- While I’m a major fan of seafood, I’m not quite as adventurous as Reiko, who poses for the camera with their crab dinner. Crab and rice go very well together, and while I’m most familiar with Dungeness Crab, which is best served by steaming it with spring onion and ginger, larger crab like Alaskan King Crab or Red King Crab is very juicy and succulent: even without anything, they’re absolutely delicious (and with some clarified butter, it becomes heaven on Earth). Super Cub‘s portrayal of Koguma and company’s adventures in a montage-like fashion shows the highlights to viewers and suggests that this trip is definitely one to remember.
- This is Kanmon Bridge, which links Honshū to Kyūshū: the bridge opened in 1973 was incorporated into the Kyūshū Expressway nine years later. With a span of 1068 metres, it is one of the largest suspension bridges in the world, and here, Shii, Koguma and Reiko stand at the Honshū end of the bridge looking over. Their final destination is Cape Sata, the southernmost point of Kyūshū. Shortly after arriving, Shii, Koguma and Reiko are left speechless at the sight of blossoming sakura, a sight that Japan is particularly famous for. Koguma would be happy to know that until 2013, there was an admissions fee of 300 yen, but since the site is now public, the fee’s been removed.
- While Shii marvels at the sight of cherry blossoms as far as the eye can see, Koguma reflects on the path that led to this moment; Reiko had been sure that Koguma would decline her suggestion of travelling all the way to Kagoshima for the cherry blossoms, and the old Koguma might’ve indeed done so. However, recalling that cold winter night with Shii, Koguma felt compelled to see what was possible with her Cub. The end result of this speaks for itself; all too often, people miss out on something when wondering about its feasibility, but those who have the courage to take a step forwards and push themselves ever so slightly may find that what seemed impossible was actually just a few steps away.
- It is worth reiterating that, while Koguma has a Cub, it was ultimately Koguma herself who made the decision to undergo such a trip and then make said trip possible. From the first episode, Super Cub had always been about how the initiative and the will to change one’s circumstance is key. Most slice-of-life anime have characters supporting and encouraging one another, but this can occasionally give the impression that one necessarily needs to have people in their corner prior to setting out on their journey. By comparison, Super Cub shows how one will find people along the way, but first, must start their own journey.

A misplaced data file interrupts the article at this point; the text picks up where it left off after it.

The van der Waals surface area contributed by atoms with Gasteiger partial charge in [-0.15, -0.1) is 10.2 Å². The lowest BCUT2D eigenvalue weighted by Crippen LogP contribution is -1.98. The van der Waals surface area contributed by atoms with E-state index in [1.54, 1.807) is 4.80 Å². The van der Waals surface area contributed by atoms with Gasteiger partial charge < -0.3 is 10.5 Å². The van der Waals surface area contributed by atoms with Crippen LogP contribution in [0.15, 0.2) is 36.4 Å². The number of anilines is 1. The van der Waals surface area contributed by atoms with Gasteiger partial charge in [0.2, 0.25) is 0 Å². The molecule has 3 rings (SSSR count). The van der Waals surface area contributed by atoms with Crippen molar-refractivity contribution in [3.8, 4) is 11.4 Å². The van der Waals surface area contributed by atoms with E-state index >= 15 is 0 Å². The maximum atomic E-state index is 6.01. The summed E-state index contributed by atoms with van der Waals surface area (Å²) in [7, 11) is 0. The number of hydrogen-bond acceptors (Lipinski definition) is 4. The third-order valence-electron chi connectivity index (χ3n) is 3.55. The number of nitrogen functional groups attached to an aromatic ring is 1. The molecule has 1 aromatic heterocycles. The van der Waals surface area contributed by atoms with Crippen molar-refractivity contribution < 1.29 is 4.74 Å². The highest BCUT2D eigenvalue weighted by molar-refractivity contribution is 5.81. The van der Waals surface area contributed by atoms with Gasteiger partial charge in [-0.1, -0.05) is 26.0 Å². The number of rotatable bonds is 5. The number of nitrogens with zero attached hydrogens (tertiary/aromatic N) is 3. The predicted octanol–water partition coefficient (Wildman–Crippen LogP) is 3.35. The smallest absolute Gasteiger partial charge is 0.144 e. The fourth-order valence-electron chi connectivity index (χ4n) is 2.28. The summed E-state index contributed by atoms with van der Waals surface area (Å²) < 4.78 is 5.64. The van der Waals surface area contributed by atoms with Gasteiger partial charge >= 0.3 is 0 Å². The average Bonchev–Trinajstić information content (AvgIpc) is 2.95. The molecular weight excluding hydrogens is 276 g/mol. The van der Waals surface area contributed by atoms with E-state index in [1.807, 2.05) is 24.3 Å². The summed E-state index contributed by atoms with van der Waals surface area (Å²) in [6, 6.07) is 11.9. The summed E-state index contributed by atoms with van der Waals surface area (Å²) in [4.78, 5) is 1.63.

- By the time Koguma, Reiko and Shii return to Yamanashi three days later, the warm weather and cherry blossoms have reached further north, filling the land with colour. Yuru Camp△‘s Yamanashi was set in winter, with the land dominated by a dull brownish-yellow of slumbering trees. However, a few episodes did show what Yamanashi had looked like: Rin’s flashback to when she’d gotten her camping gear in middle school, and Nadeshiko running into Rin on the shores of Lake Motosu have Yamanashi during the warmer months of the year, and it is indeed a beautiful place to be.
- Having seen Super Cub‘s Yamanashi by spring and summer, one of my hopes will be that Yuru Camp△ The Movie will be set in the spring or summer, as well. There’s been precious little detail about what the movie will cover, and all I know is that it’s coming out in 2022. I ended up preordering the Yuru Camp△ 2 Official Guide Book a few weeks earlier, an artbook that showcases locations, concept art, cast interviews and other details to greatly augment one’s understanding of the effort that went into the series. Unlike the previous season’s artbook, the second season’s artbook costs 500 yen more: I am hoping this means that there’ll be more materials covered (perhaps, even from Heya Camp△).
- Shii returns home safely at the end of their journey. Having gone through such a wonderful experience, Shii’s life had changed completely. She’s seen admiring the bikes that had made so much possible, foreshadowing what happens next. A few days later, she has a surprise for both Reiko and Koguma. I’d actually hazarded a guess that Shii would pick her bike out before the trip, but in retrospect, it makes sense that Shii’s adventure would be the final experience that inspires her to invest in a new bike.
- Shii ends up buying a Little Cub in her signature colours, shelling out half up front and borrowing the remainder from her parents. With this, Shii’s spark and motivation have returned to her in full. The accelerated pace of Shii’s journey suggests that she’s in good company; with Koguma and Reiko to help her out and answer questions, Shii would’ve acquired her operator’s license quickly and is well on her way to riding the open roads with the others. Shii looks forwards to kitting out her Little Cub and making it easier to pick up the supplies she needs for her Italian Café project.
- For the time being, however, Koguma, Shii and Reiko hit the open roads together, ready to explore the reaches of Yamanashi they’d not previously checked out. With the warm weather back, Koguma and Reiko have both removed the handlebar covers and windscreens from their bikes. It suddenly strikes me that, after nearly a full episode with everything in vivid colour, things suddenly feel much flatter. These more subdued moments, however, do not indicate melancholy: they’re simply to show that for Koguma, things are quite ordinary.